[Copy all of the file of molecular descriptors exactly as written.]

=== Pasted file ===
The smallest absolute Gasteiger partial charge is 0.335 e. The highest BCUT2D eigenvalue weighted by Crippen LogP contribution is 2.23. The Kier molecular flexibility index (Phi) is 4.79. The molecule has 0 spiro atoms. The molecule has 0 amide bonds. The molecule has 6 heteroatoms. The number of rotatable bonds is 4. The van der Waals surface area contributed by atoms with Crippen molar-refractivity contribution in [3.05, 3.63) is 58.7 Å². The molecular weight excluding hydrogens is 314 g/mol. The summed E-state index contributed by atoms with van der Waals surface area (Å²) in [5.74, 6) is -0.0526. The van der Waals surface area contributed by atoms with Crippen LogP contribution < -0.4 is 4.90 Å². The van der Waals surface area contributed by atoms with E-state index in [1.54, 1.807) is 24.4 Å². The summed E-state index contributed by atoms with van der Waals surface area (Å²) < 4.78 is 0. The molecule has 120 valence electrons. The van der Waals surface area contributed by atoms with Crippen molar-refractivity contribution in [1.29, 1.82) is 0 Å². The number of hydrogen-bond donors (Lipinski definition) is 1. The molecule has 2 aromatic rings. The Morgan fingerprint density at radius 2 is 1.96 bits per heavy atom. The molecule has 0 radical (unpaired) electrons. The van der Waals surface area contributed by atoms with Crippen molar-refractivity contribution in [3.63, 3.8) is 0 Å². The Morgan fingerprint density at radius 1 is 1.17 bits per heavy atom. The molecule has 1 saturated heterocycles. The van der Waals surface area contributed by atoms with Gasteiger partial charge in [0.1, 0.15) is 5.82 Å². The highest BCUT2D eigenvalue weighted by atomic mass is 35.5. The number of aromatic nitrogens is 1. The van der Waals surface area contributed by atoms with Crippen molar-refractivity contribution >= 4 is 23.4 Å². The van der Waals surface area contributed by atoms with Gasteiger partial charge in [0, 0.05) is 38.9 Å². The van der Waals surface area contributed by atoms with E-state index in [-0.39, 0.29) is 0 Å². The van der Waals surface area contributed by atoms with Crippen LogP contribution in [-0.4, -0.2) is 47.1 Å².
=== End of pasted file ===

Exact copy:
The smallest absolute Gasteiger partial charge is 0.335 e. The highest BCUT2D eigenvalue weighted by Crippen LogP contribution is 2.23. The Kier molecular flexibility index (Phi) is 4.79. The molecule has 0 spiro atoms. The molecule has 0 amide bonds. The molecule has 6 heteroatoms. The number of rotatable bonds is 4. The van der Waals surface area contributed by atoms with Crippen molar-refractivity contribution in [3.05, 3.63) is 58.7 Å². The molecular weight excluding hydrogens is 314 g/mol. The summed E-state index contributed by atoms with van der Waals surface area (Å²) in [5.74, 6) is -0.0526. The van der Waals surface area contributed by atoms with Crippen LogP contribution < -0.4 is 4.90 Å². The van der Waals surface area contributed by atoms with E-state index in [1.54, 1.807) is 24.4 Å². The summed E-state index contributed by atoms with van der Waals surface area (Å²) < 4.78 is 0. The molecule has 120 valence electrons. The van der Waals surface area contributed by atoms with Crippen molar-refractivity contribution in [1.29, 1.82) is 0 Å². The number of hydrogen-bond donors (Lipinski definition) is 1. The molecule has 2 aromatic rings. The Morgan fingerprint density at radius 2 is 1.96 bits per heavy atom. The molecule has 0 radical (unpaired) electrons. The van der Waals surface area contributed by atoms with Crippen molar-refractivity contribution in [3.63, 3.8) is 0 Å². The Morgan fingerprint density at radius 1 is 1.17 bits per heavy atom. The molecule has 1 saturated heterocycles. The van der Waals surface area contributed by atoms with Gasteiger partial charge in [0.1, 0.15) is 5.82 Å². The highest BCUT2D eigenvalue weighted by atomic mass is 35.5. The number of aromatic nitrogens is 1. The van der Waals surface area contributed by atoms with Crippen molar-refractivity contribution >= 4 is 23.4 Å². The van der Waals surface area contributed by atoms with Gasteiger partial charge in [0, 0.05) is 38.9 Å². The van der Waals surface area contributed by atoms with E-state index in [-0.39, 0.29) is 0 Å². The van der Waals surface area contributed by atoms with Crippen LogP contribution in [-0.4, -0.2) is 47.1 Å².